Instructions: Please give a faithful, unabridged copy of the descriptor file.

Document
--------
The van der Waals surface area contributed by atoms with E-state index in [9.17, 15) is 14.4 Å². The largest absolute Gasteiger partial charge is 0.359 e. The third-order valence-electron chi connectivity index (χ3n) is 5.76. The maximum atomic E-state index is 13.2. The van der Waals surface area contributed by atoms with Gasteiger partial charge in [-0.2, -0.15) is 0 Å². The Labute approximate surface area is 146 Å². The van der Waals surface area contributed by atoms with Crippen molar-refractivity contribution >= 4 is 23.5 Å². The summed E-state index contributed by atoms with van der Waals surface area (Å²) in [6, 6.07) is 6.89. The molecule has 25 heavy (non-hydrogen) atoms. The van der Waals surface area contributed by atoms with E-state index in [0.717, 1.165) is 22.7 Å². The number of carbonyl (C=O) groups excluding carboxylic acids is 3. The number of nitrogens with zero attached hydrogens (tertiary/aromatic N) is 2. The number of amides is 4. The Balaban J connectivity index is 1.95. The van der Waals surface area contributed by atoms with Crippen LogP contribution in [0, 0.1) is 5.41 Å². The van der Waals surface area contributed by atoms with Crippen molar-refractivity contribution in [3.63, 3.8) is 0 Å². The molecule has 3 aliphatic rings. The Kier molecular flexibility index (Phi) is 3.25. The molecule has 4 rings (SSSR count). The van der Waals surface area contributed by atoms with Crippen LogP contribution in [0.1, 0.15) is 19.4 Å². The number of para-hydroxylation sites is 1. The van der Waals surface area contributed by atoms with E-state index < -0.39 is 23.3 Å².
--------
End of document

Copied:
The van der Waals surface area contributed by atoms with E-state index in [9.17, 15) is 14.4 Å². The largest absolute Gasteiger partial charge is 0.359 e. The third-order valence-electron chi connectivity index (χ3n) is 5.76. The maximum atomic E-state index is 13.2. The van der Waals surface area contributed by atoms with Gasteiger partial charge in [-0.2, -0.15) is 0 Å². The Labute approximate surface area is 146 Å². The van der Waals surface area contributed by atoms with Crippen molar-refractivity contribution >= 4 is 23.5 Å². The summed E-state index contributed by atoms with van der Waals surface area (Å²) in [6, 6.07) is 6.89. The molecule has 25 heavy (non-hydrogen) atoms. The van der Waals surface area contributed by atoms with E-state index in [0.717, 1.165) is 22.7 Å². The number of carbonyl (C=O) groups excluding carboxylic acids is 3. The number of nitrogens with zero attached hydrogens (tertiary/aromatic N) is 2. The number of amides is 4. The Balaban J connectivity index is 1.95. The van der Waals surface area contributed by atoms with Crippen LogP contribution in [0, 0.1) is 5.41 Å². The van der Waals surface area contributed by atoms with Crippen molar-refractivity contribution in [3.63, 3.8) is 0 Å². The molecule has 3 aliphatic rings. The Kier molecular flexibility index (Phi) is 3.25. The molecule has 4 rings (SSSR count). The van der Waals surface area contributed by atoms with Crippen LogP contribution in [0.1, 0.15) is 19.4 Å². The number of para-hydroxylation sites is 1. The van der Waals surface area contributed by atoms with E-state index < -0.39 is 23.3 Å².